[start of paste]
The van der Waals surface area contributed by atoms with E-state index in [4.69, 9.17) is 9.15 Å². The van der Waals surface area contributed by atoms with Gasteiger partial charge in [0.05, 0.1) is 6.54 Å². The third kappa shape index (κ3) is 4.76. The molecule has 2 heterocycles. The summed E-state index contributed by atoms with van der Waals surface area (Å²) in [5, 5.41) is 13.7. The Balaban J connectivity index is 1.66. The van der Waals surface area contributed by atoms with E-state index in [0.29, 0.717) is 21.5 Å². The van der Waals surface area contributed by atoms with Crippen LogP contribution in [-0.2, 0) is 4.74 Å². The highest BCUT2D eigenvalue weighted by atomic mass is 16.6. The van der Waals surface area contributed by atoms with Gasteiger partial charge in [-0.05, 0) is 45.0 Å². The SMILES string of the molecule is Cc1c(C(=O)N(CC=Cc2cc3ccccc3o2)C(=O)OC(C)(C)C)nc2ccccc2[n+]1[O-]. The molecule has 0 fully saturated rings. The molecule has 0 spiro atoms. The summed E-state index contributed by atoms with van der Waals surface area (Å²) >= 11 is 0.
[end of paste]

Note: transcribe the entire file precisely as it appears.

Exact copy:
The van der Waals surface area contributed by atoms with E-state index in [4.69, 9.17) is 9.15 Å². The van der Waals surface area contributed by atoms with Gasteiger partial charge in [0.05, 0.1) is 6.54 Å². The third kappa shape index (κ3) is 4.76. The molecule has 2 heterocycles. The summed E-state index contributed by atoms with van der Waals surface area (Å²) in [5, 5.41) is 13.7. The Balaban J connectivity index is 1.66. The van der Waals surface area contributed by atoms with E-state index in [0.29, 0.717) is 21.5 Å². The van der Waals surface area contributed by atoms with Crippen LogP contribution in [-0.2, 0) is 4.74 Å². The highest BCUT2D eigenvalue weighted by atomic mass is 16.6. The van der Waals surface area contributed by atoms with Gasteiger partial charge in [-0.05, 0) is 45.0 Å². The SMILES string of the molecule is Cc1c(C(=O)N(CC=Cc2cc3ccccc3o2)C(=O)OC(C)(C)C)nc2ccccc2[n+]1[O-]. The molecule has 0 fully saturated rings. The molecule has 0 spiro atoms. The summed E-state index contributed by atoms with van der Waals surface area (Å²) >= 11 is 0.